By Tsvetana Paraskova - Jun 13, 2023, 5:27 AM CDT

  • The Energy Information Administration expects the biggest U.S. shale regions to produce record-high levels of crude oil in July.
  • While the biggest shale regions are expected to produce record-high volumes, the pace of growth is set to be its slowest since December 2022.
  • The Bakken region is set to lead the gains in crude oil production in July while the Permian will lead natural gas gains.
Shale Output

The biggest U.S. shale regions are expected to produce a record-high level of crude oil in July, but growth is sputtering and set to be the slowest since December 2022, data from the Energy Information Administration showed on Monday.

The seven main shale-producing regions in the United States are expected to pump 9.375 million barrels per day (bpd) of crude oil next month, a record high, according to estimates in the EIA’s Drilling Productivity Report.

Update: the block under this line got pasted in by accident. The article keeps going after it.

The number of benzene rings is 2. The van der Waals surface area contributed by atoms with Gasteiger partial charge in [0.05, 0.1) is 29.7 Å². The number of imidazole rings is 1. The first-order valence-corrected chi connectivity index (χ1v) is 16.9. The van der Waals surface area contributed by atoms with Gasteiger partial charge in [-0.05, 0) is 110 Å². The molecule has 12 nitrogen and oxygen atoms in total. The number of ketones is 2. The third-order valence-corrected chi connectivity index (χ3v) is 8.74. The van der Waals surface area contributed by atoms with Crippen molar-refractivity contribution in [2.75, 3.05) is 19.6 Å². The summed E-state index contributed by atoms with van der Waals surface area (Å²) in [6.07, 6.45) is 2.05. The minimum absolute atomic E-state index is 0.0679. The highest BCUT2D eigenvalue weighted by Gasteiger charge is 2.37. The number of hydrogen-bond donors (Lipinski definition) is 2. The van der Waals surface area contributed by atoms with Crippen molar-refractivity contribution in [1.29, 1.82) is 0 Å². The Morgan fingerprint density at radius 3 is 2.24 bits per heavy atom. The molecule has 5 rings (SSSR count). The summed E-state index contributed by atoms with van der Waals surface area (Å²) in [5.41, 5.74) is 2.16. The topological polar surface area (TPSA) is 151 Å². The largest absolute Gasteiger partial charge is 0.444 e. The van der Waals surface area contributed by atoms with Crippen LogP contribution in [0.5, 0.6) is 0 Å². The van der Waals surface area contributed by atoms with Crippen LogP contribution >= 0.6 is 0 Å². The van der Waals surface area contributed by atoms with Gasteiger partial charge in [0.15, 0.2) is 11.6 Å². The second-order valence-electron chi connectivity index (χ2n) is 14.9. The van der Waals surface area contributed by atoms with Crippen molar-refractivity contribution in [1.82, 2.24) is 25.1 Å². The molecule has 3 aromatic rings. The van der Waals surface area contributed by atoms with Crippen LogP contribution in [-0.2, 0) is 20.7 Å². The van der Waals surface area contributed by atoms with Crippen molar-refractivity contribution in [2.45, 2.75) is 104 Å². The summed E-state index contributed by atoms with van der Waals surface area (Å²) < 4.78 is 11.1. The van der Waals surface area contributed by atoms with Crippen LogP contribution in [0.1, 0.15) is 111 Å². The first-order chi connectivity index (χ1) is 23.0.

While output could reach an all-time high, it would be only 8,000 bpd higher than the estimated June crude oil production of 9.367 million bpd.

The Permian, the top-producing region, is set to see only a 1,000-bpd increase in output, although July production is expected at a record 5.763 million bpd. The rise in output would be the smallest in the Permian since February 2023.

The Bakken region will lead the gains with crude oil production set to rise by 7,000 bpd from June to 1.214 million bpd in July. The estimated production from the shale basin in North Dakota and Montana would be the highest since November 2020, according to EIA’s forecasts.

While small gains are expected in the other regions, the Eagle Ford is expected to see its crude oil production drop by 5,000 bpd to 1.117 million bpd, which would be the lowest output level since April 2023.

In natural gas output, the Permian will lead gains in July, followed by the Bakken and Appalachia, while output in the Anadarko and Eagle Ford basins is set to decline next month compared to June, according to the EIA estimates.

Over the past five weeks, the total number of active drilling rigs in the United States has dropped by 53, Baker Hughes data showed on Friday. The total rig count fell to 695 last week—38 rigs below this time last year. The current count is 380 fewer rigs than the rig count at the beginning of 2019, prior to the pandemic.  

By Tsvetana Paraskova for

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